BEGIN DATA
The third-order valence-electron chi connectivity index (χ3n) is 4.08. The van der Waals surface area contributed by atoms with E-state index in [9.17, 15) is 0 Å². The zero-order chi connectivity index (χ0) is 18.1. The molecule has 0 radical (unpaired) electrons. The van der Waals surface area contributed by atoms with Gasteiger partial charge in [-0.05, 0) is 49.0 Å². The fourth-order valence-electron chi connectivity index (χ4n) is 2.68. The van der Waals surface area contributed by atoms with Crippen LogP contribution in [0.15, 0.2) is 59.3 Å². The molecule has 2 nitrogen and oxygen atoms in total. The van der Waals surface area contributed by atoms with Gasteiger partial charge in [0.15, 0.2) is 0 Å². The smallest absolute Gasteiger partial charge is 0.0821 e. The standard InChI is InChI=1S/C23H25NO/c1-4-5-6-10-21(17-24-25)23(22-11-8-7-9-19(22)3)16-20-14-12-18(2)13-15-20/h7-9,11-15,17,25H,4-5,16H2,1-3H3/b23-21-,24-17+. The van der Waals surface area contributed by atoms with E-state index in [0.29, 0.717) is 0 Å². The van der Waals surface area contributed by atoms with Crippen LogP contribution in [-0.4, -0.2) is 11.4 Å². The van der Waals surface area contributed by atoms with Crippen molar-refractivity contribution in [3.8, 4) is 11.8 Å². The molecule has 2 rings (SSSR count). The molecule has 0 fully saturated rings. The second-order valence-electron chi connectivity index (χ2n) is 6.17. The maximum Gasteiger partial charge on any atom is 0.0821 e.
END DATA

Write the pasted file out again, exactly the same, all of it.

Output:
The third-order valence-electron chi connectivity index (χ3n) is 4.08. The van der Waals surface area contributed by atoms with E-state index in [9.17, 15) is 0 Å². The zero-order chi connectivity index (χ0) is 18.1. The molecule has 0 radical (unpaired) electrons. The van der Waals surface area contributed by atoms with Gasteiger partial charge in [-0.05, 0) is 49.0 Å². The fourth-order valence-electron chi connectivity index (χ4n) is 2.68. The van der Waals surface area contributed by atoms with Crippen LogP contribution in [0.15, 0.2) is 59.3 Å². The molecule has 2 nitrogen and oxygen atoms in total. The van der Waals surface area contributed by atoms with Gasteiger partial charge in [0.15, 0.2) is 0 Å². The smallest absolute Gasteiger partial charge is 0.0821 e. The standard InChI is InChI=1S/C23H25NO/c1-4-5-6-10-21(17-24-25)23(22-11-8-7-9-19(22)3)16-20-14-12-18(2)13-15-20/h7-9,11-15,17,25H,4-5,16H2,1-3H3/b23-21-,24-17+. The van der Waals surface area contributed by atoms with E-state index in [0.29, 0.717) is 0 Å². The van der Waals surface area contributed by atoms with Crippen LogP contribution in [-0.4, -0.2) is 11.4 Å². The van der Waals surface area contributed by atoms with Crippen molar-refractivity contribution in [3.8, 4) is 11.8 Å². The molecule has 2 rings (SSSR count). The molecule has 0 fully saturated rings. The second-order valence-electron chi connectivity index (χ2n) is 6.17. The maximum Gasteiger partial charge on any atom is 0.0821 e.